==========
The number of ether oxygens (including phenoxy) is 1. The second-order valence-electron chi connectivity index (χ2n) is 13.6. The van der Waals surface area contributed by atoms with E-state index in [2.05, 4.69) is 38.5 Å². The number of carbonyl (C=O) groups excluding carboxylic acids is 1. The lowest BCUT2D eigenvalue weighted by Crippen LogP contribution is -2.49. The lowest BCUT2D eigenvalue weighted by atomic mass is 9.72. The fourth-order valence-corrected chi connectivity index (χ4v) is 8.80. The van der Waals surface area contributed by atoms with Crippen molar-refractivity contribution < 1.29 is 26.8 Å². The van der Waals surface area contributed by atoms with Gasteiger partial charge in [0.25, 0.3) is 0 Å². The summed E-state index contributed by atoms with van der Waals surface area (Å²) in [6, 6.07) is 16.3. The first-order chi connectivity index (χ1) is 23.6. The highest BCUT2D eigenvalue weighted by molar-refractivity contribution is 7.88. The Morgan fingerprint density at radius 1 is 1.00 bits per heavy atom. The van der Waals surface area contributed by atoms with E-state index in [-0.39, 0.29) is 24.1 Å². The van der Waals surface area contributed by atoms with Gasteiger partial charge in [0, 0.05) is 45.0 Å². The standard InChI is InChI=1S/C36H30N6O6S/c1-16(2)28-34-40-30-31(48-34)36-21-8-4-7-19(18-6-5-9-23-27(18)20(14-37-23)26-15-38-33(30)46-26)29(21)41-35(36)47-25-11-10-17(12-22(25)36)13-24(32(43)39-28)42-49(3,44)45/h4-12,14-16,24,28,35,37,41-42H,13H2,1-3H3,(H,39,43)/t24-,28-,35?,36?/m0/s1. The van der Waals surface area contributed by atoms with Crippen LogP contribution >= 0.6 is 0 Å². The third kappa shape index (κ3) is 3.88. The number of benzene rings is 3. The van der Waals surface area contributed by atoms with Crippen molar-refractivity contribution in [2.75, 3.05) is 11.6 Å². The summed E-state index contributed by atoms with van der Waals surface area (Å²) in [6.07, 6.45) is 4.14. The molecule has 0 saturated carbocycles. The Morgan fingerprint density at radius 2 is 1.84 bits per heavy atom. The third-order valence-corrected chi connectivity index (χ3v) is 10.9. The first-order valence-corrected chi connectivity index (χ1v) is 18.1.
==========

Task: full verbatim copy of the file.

The number of ether oxygens (including phenoxy) is 1. The second-order valence-electron chi connectivity index (χ2n) is 13.6. The van der Waals surface area contributed by atoms with E-state index in [2.05, 4.69) is 38.5 Å². The number of carbonyl (C=O) groups excluding carboxylic acids is 1. The lowest BCUT2D eigenvalue weighted by Crippen LogP contribution is -2.49. The lowest BCUT2D eigenvalue weighted by atomic mass is 9.72. The fourth-order valence-corrected chi connectivity index (χ4v) is 8.80. The van der Waals surface area contributed by atoms with Crippen molar-refractivity contribution < 1.29 is 26.8 Å². The van der Waals surface area contributed by atoms with Gasteiger partial charge in [0.25, 0.3) is 0 Å². The summed E-state index contributed by atoms with van der Waals surface area (Å²) in [6, 6.07) is 16.3. The first-order chi connectivity index (χ1) is 23.6. The highest BCUT2D eigenvalue weighted by molar-refractivity contribution is 7.88. The Morgan fingerprint density at radius 1 is 1.00 bits per heavy atom. The van der Waals surface area contributed by atoms with E-state index in [-0.39, 0.29) is 24.1 Å². The van der Waals surface area contributed by atoms with Gasteiger partial charge in [0, 0.05) is 45.0 Å². The standard InChI is InChI=1S/C36H30N6O6S/c1-16(2)28-34-40-30-31(48-34)36-21-8-4-7-19(18-6-5-9-23-27(18)20(14-37-23)26-15-38-33(30)46-26)29(21)41-35(36)47-25-11-10-17(12-22(25)36)13-24(32(43)39-28)42-49(3,44)45/h4-12,14-16,24,28,35,37,41-42H,13H2,1-3H3,(H,39,43)/t24-,28-,35?,36?/m0/s1. The van der Waals surface area contributed by atoms with Crippen LogP contribution >= 0.6 is 0 Å². The third kappa shape index (κ3) is 3.88. The number of benzene rings is 3. The van der Waals surface area contributed by atoms with Crippen molar-refractivity contribution in [2.75, 3.05) is 11.6 Å². The summed E-state index contributed by atoms with van der Waals surface area (Å²) in [6.07, 6.45) is 4.14. The molecule has 0 saturated carbocycles. The Morgan fingerprint density at radius 2 is 1.84 bits per heavy atom. The third-order valence-corrected chi connectivity index (χ3v) is 10.9. The first-order valence-corrected chi connectivity index (χ1v) is 18.1.